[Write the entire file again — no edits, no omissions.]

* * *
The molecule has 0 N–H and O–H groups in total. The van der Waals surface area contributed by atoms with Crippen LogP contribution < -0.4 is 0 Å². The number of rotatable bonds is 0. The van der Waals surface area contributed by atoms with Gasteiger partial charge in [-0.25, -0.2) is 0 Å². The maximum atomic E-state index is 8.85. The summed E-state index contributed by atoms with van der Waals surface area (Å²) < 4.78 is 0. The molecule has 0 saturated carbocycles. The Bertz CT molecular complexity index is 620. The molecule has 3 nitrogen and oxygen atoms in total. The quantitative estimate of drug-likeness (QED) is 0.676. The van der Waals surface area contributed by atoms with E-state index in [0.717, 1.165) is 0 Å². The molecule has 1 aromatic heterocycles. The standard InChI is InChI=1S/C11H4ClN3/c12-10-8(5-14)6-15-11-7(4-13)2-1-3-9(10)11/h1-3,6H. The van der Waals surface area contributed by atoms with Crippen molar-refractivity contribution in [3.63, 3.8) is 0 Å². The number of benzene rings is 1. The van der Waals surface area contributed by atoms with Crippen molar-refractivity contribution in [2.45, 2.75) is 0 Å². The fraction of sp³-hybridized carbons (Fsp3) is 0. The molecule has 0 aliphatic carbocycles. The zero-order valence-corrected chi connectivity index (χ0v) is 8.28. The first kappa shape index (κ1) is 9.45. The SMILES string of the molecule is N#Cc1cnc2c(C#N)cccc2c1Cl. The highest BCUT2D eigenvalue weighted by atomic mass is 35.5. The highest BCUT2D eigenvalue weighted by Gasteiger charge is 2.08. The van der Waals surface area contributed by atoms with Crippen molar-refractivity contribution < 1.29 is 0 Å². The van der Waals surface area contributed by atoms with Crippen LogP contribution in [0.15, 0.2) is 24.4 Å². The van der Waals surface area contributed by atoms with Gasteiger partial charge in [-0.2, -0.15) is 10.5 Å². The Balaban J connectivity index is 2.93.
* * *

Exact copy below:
The molecule has 0 N–H and O–H groups in total. The van der Waals surface area contributed by atoms with Crippen LogP contribution < -0.4 is 0 Å². The number of rotatable bonds is 0. The van der Waals surface area contributed by atoms with Gasteiger partial charge in [-0.25, -0.2) is 0 Å². The maximum atomic E-state index is 8.85. The summed E-state index contributed by atoms with van der Waals surface area (Å²) < 4.78 is 0. The molecule has 0 saturated carbocycles. The Bertz CT molecular complexity index is 620. The molecule has 3 nitrogen and oxygen atoms in total. The quantitative estimate of drug-likeness (QED) is 0.676. The van der Waals surface area contributed by atoms with E-state index in [0.717, 1.165) is 0 Å². The molecule has 1 aromatic heterocycles. The standard InChI is InChI=1S/C11H4ClN3/c12-10-8(5-14)6-15-11-7(4-13)2-1-3-9(10)11/h1-3,6H. The van der Waals surface area contributed by atoms with Crippen molar-refractivity contribution in [3.63, 3.8) is 0 Å². The number of benzene rings is 1. The van der Waals surface area contributed by atoms with Crippen molar-refractivity contribution in [2.45, 2.75) is 0 Å². The fraction of sp³-hybridized carbons (Fsp3) is 0. The molecule has 0 aliphatic carbocycles. The zero-order valence-corrected chi connectivity index (χ0v) is 8.28. The first kappa shape index (κ1) is 9.45. The SMILES string of the molecule is N#Cc1cnc2c(C#N)cccc2c1Cl. The highest BCUT2D eigenvalue weighted by atomic mass is 35.5. The highest BCUT2D eigenvalue weighted by Gasteiger charge is 2.08. The van der Waals surface area contributed by atoms with Crippen molar-refractivity contribution < 1.29 is 0 Å². The van der Waals surface area contributed by atoms with Crippen LogP contribution in [0.15, 0.2) is 24.4 Å². The van der Waals surface area contributed by atoms with Gasteiger partial charge in [-0.2, -0.15) is 10.5 Å². The Balaban J connectivity index is 2.93.